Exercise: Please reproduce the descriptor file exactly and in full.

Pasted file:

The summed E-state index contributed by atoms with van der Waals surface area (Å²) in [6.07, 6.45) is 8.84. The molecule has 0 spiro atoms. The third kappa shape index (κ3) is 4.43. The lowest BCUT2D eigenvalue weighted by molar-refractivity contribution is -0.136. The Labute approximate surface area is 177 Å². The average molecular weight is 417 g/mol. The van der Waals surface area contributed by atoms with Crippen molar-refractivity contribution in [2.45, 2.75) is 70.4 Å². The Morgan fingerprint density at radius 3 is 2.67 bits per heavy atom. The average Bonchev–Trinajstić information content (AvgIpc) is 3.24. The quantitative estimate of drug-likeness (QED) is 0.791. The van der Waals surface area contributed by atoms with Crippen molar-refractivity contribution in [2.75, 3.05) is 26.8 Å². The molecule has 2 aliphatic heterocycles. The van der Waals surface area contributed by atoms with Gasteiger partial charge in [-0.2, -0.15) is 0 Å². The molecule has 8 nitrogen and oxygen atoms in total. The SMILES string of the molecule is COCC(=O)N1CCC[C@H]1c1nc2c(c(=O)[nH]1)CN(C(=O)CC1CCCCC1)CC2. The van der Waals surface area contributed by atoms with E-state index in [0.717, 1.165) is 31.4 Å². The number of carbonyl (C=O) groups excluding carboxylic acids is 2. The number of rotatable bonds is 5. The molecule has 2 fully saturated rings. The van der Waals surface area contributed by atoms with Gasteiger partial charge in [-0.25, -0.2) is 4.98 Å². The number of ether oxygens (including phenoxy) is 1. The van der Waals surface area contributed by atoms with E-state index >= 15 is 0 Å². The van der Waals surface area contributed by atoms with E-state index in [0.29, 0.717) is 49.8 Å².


The summed E-state index contributed by atoms with van der Waals surface area (Å²) in [6.07, 6.45) is 8.84. The molecule has 0 spiro atoms. The third kappa shape index (κ3) is 4.43. The lowest BCUT2D eigenvalue weighted by molar-refractivity contribution is -0.136. The Labute approximate surface area is 177 Å². The average molecular weight is 417 g/mol. The van der Waals surface area contributed by atoms with Crippen molar-refractivity contribution in [2.45, 2.75) is 70.4 Å². The Morgan fingerprint density at radius 3 is 2.67 bits per heavy atom. The average Bonchev–Trinajstić information content (AvgIpc) is 3.24. The quantitative estimate of drug-likeness (QED) is 0.791. The van der Waals surface area contributed by atoms with Crippen molar-refractivity contribution in [2.75, 3.05) is 26.8 Å². The molecule has 2 aliphatic heterocycles. The van der Waals surface area contributed by atoms with Gasteiger partial charge in [-0.2, -0.15) is 0 Å². The molecule has 8 nitrogen and oxygen atoms in total. The SMILES string of the molecule is COCC(=O)N1CCC[C@H]1c1nc2c(c(=O)[nH]1)CN(C(=O)CC1CCCCC1)CC2. The van der Waals surface area contributed by atoms with E-state index in [0.717, 1.165) is 31.4 Å². The number of carbonyl (C=O) groups excluding carboxylic acids is 2. The number of rotatable bonds is 5. The molecule has 2 fully saturated rings. The van der Waals surface area contributed by atoms with Gasteiger partial charge in [-0.25, -0.2) is 4.98 Å². The number of ether oxygens (including phenoxy) is 1. The van der Waals surface area contributed by atoms with E-state index >= 15 is 0 Å². The van der Waals surface area contributed by atoms with E-state index in [0.29, 0.717) is 49.8 Å².